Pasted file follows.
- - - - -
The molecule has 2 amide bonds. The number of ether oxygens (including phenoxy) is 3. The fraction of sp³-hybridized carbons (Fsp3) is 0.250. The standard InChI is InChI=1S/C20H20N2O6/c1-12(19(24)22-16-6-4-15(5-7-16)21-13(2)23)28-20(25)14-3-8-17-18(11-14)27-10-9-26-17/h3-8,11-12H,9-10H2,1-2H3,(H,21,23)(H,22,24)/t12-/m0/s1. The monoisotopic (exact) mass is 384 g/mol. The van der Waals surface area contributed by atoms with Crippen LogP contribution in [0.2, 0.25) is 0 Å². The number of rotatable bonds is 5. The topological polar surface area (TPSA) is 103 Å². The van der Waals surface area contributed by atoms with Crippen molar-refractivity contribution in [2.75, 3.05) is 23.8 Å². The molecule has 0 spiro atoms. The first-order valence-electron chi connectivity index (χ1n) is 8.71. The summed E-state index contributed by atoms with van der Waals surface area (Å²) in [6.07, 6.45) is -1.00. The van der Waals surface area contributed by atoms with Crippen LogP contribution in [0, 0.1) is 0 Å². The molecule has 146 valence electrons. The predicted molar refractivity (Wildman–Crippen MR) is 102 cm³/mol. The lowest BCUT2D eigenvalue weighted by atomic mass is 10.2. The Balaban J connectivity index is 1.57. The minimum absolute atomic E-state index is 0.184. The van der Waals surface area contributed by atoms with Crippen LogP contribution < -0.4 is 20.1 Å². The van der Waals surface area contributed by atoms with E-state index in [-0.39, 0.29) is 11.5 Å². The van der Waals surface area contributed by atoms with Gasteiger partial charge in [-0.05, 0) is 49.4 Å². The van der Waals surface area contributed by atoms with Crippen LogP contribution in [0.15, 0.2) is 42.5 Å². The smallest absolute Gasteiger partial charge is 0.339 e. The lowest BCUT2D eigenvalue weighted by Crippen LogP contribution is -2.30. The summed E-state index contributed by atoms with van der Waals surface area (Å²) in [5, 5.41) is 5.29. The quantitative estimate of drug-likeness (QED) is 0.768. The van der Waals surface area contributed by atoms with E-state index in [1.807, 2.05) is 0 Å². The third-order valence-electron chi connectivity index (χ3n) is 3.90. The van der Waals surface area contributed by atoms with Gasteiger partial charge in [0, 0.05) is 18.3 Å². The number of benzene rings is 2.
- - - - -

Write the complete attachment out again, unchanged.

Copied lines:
The molecule has 2 amide bonds. The number of ether oxygens (including phenoxy) is 3. The fraction of sp³-hybridized carbons (Fsp3) is 0.250. The standard InChI is InChI=1S/C20H20N2O6/c1-12(19(24)22-16-6-4-15(5-7-16)21-13(2)23)28-20(25)14-3-8-17-18(11-14)27-10-9-26-17/h3-8,11-12H,9-10H2,1-2H3,(H,21,23)(H,22,24)/t12-/m0/s1. The monoisotopic (exact) mass is 384 g/mol. The van der Waals surface area contributed by atoms with Crippen LogP contribution in [0.2, 0.25) is 0 Å². The number of rotatable bonds is 5. The topological polar surface area (TPSA) is 103 Å². The van der Waals surface area contributed by atoms with Crippen molar-refractivity contribution in [2.75, 3.05) is 23.8 Å². The molecule has 0 spiro atoms. The first-order valence-electron chi connectivity index (χ1n) is 8.71. The summed E-state index contributed by atoms with van der Waals surface area (Å²) in [6.07, 6.45) is -1.00. The van der Waals surface area contributed by atoms with Crippen LogP contribution in [0, 0.1) is 0 Å². The molecule has 146 valence electrons. The predicted molar refractivity (Wildman–Crippen MR) is 102 cm³/mol. The lowest BCUT2D eigenvalue weighted by atomic mass is 10.2. The Balaban J connectivity index is 1.57. The minimum absolute atomic E-state index is 0.184. The van der Waals surface area contributed by atoms with Crippen LogP contribution < -0.4 is 20.1 Å². The van der Waals surface area contributed by atoms with E-state index in [-0.39, 0.29) is 11.5 Å². The van der Waals surface area contributed by atoms with Gasteiger partial charge in [-0.05, 0) is 49.4 Å². The van der Waals surface area contributed by atoms with Crippen LogP contribution in [0.15, 0.2) is 42.5 Å². The smallest absolute Gasteiger partial charge is 0.339 e. The lowest BCUT2D eigenvalue weighted by Crippen LogP contribution is -2.30. The summed E-state index contributed by atoms with van der Waals surface area (Å²) in [5, 5.41) is 5.29. The quantitative estimate of drug-likeness (QED) is 0.768. The van der Waals surface area contributed by atoms with E-state index in [1.807, 2.05) is 0 Å². The third-order valence-electron chi connectivity index (χ3n) is 3.90. The van der Waals surface area contributed by atoms with Gasteiger partial charge in [0, 0.05) is 18.3 Å². The number of benzene rings is 2.